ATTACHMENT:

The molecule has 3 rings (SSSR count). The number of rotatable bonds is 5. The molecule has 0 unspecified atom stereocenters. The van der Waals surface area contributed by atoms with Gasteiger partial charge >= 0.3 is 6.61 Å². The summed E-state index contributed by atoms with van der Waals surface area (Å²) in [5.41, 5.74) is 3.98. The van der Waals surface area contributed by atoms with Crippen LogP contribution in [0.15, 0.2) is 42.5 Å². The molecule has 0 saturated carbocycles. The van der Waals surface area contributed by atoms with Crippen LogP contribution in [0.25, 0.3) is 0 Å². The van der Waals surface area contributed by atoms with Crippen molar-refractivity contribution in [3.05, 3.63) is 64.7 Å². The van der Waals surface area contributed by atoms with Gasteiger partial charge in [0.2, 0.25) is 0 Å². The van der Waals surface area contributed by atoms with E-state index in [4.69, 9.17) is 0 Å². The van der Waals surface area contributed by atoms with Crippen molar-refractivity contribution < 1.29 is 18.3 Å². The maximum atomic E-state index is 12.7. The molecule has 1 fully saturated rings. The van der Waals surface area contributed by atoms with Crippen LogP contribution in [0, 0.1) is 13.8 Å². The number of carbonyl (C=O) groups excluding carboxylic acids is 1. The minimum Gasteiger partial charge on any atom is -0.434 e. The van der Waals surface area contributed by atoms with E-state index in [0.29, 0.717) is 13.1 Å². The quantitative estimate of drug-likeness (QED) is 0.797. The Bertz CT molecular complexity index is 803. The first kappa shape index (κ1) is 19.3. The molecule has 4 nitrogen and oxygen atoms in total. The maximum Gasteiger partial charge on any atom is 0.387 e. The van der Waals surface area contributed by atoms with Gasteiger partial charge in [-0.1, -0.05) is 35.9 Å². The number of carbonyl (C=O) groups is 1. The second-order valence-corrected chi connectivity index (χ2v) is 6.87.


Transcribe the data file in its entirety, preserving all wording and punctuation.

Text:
The molecule has 3 rings (SSSR count). The number of rotatable bonds is 5. The molecule has 0 unspecified atom stereocenters. The van der Waals surface area contributed by atoms with Gasteiger partial charge >= 0.3 is 6.61 Å². The summed E-state index contributed by atoms with van der Waals surface area (Å²) in [5.41, 5.74) is 3.98. The van der Waals surface area contributed by atoms with Crippen LogP contribution in [0.15, 0.2) is 42.5 Å². The molecule has 0 saturated carbocycles. The van der Waals surface area contributed by atoms with Crippen LogP contribution in [0.25, 0.3) is 0 Å². The van der Waals surface area contributed by atoms with Crippen molar-refractivity contribution in [3.05, 3.63) is 64.7 Å². The van der Waals surface area contributed by atoms with Gasteiger partial charge in [0.2, 0.25) is 0 Å². The van der Waals surface area contributed by atoms with E-state index in [4.69, 9.17) is 0 Å². The van der Waals surface area contributed by atoms with Crippen molar-refractivity contribution < 1.29 is 18.3 Å². The maximum atomic E-state index is 12.7. The molecule has 1 fully saturated rings. The van der Waals surface area contributed by atoms with Crippen LogP contribution in [0, 0.1) is 13.8 Å². The number of carbonyl (C=O) groups excluding carboxylic acids is 1. The minimum Gasteiger partial charge on any atom is -0.434 e. The van der Waals surface area contributed by atoms with E-state index in [0.29, 0.717) is 13.1 Å². The quantitative estimate of drug-likeness (QED) is 0.797. The Bertz CT molecular complexity index is 803. The first kappa shape index (κ1) is 19.3. The molecule has 4 nitrogen and oxygen atoms in total. The maximum Gasteiger partial charge on any atom is 0.387 e. The van der Waals surface area contributed by atoms with Gasteiger partial charge in [-0.1, -0.05) is 35.9 Å². The number of carbonyl (C=O) groups is 1. The second-order valence-corrected chi connectivity index (χ2v) is 6.87.